NY county gets $6.5M grant to help struggling volunteer EMS agencies
Especially during the day, Lewis County EMS agencies have trouble staffing the rigs, which can significantly slow response times
By Lohr Mckinstry
LEWIS, N.Y. — Essex County has a $6.5 million grant from the State Department of State to create a countywide EMS system that aims to supplement or even replace struggling independent volunteer ambulance squads.
Especially during the day, EMS squads have trouble staffing the rigs, which can significantly slow response times and put those needing emergency care at risk.
In October, the county applied for an ambulance certificate of need from the State Department of Health for the new EMS system, which could come online sometime in 2019.
County EMS Coordinator Patty Bashaw said she and Anna Reynolds of the County Department of Community Services have developed a work plan for setting up the county-owned and operated ambulance service.
“Once we get the work plan submitted, then they (Department of State) give us back the contract (for) $3.22 million,” Bashaw said.
“It’s actually to spend in the first year, and once we show there’s a reduction in response time, we can apply for the rest of the $6.5 million total.”
As that innovation takes shape, University of Vermont Health Network, Elizabethtown Community Hospital has launched a paramedic program to address the shortage of responders.
Classroom instruction is held every Friday at the Essex County Public Safety Building in Lewis, where a class of seven will graduate in December 2019.
Video-linked classes are being held in Malone and Queensbury. The total inaugural class includes 22 emergency medical technicians from Clinton, Essex, Franklin, St. Lawrence, Warren, and Washington counties.
TO MEET NEED
ECH Paramedic Program Director Bruce Barry said the state is phasing out EMT-Critical Care certification, so the next step after EMT is now paramedic.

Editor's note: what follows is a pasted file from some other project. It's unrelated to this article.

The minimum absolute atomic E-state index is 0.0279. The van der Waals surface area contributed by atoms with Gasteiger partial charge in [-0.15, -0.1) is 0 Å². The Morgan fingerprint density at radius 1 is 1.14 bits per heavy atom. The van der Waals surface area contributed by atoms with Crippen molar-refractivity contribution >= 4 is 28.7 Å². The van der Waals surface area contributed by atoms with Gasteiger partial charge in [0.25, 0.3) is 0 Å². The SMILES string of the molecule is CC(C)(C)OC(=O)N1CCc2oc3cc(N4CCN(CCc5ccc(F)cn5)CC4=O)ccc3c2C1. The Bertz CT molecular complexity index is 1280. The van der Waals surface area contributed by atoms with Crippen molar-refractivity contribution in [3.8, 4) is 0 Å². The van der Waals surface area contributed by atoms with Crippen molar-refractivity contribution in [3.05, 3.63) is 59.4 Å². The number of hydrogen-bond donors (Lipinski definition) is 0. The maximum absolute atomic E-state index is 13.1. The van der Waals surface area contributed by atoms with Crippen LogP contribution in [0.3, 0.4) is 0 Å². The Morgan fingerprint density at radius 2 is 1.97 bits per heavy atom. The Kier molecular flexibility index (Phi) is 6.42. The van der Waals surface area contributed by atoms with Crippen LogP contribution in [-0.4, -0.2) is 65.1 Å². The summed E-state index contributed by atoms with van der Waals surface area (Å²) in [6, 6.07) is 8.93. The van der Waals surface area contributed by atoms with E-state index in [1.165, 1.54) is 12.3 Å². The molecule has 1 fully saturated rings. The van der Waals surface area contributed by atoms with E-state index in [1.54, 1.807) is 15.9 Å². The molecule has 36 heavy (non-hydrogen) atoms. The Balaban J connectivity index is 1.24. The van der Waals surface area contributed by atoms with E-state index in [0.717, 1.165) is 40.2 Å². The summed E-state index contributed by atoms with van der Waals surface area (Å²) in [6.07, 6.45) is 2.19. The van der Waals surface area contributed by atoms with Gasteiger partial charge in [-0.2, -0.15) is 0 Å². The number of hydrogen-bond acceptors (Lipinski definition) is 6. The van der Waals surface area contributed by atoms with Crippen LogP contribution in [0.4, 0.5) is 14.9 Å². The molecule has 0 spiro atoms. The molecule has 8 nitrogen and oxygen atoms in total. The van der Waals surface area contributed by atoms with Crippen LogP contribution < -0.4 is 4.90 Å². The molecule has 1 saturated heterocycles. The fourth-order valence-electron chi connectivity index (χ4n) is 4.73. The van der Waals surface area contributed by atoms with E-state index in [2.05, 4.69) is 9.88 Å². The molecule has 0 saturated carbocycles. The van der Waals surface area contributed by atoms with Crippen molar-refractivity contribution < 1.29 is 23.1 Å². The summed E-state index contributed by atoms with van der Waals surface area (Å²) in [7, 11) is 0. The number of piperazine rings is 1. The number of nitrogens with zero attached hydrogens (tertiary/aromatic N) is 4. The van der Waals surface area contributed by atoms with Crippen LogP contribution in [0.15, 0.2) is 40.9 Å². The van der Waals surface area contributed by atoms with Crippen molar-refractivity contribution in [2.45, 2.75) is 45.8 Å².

“There was no paramedic training in the region,” he said. “We wanted a program that would be user-friendly. Everyone has a family, a job. We wanted to meet this need.”
The program includes online learning, as well as the weekly classroom sessions with lectures, quizzes, simulations and skill stations.
Barry said students study during the week, then travel to one of the three classroom sites on Fridays.
On one recent Friday, pupils at Lewis were studying anatomy, physiology, and the human skeletal system.
“They’ll build heart-lung models,” Barry said. “They will acquire very in-depth knowledge.”
The emphasis for the paramedic training is on evidence-based medicine, Barry said.
“That’s different from the way they’ve been taught in the past.”
The previous method was to treat patients more based on their complaints, not observations.
Paramedics can work more independently than Critical Care EMTs, who must contact a doctor for some treatment authorizations, he said.
VITAL RURAL CARE
The classroom work will wrap up in August 2019, then hands-on training will go to the end of November.
Student Brandon Minogue volunteers with Morrisonville EMS and works as an EMT-Critical Care at University of Vermont Health Network, Champlain Valley Physicians Hospital.
“The class is reinforcing the things I know,” he said. “This is a great program to come to our area. I wish I had been able to do this sooner.”
The program is a collaboration among Elizabethtown Community Hospital, Mountain Lakes Regional EMS Council, Essex County Office of Emergency Services and North Country Community College.
“Paramedics are critical to providing pre-hospital emergency health-care services, especially in rural communities where the closest hospital may be an hour away,” Barry said.
The students will have access to 12 health-care organizations and 30 EMS agencies across Northern New York and Vermont to fulfill their hands-on clinical training requirements at the end of the class.
After completing the 15-month, 900-hour program, the first class of students will receive Advanced Life Support Certification and can take the New York State Paramedic Certification exam in December 2019.
Students who successfully complete the paramedic program are eligible to receive academic approval of up to 30 credits through North Country Community College.
Tuition and fees for the program are about $5,000, and financial assistance is available.
Applications for the next session will be available in April 2019. For more information, call 518-873-3022.
Copyright 2018 Press-Republican
- EMS Grants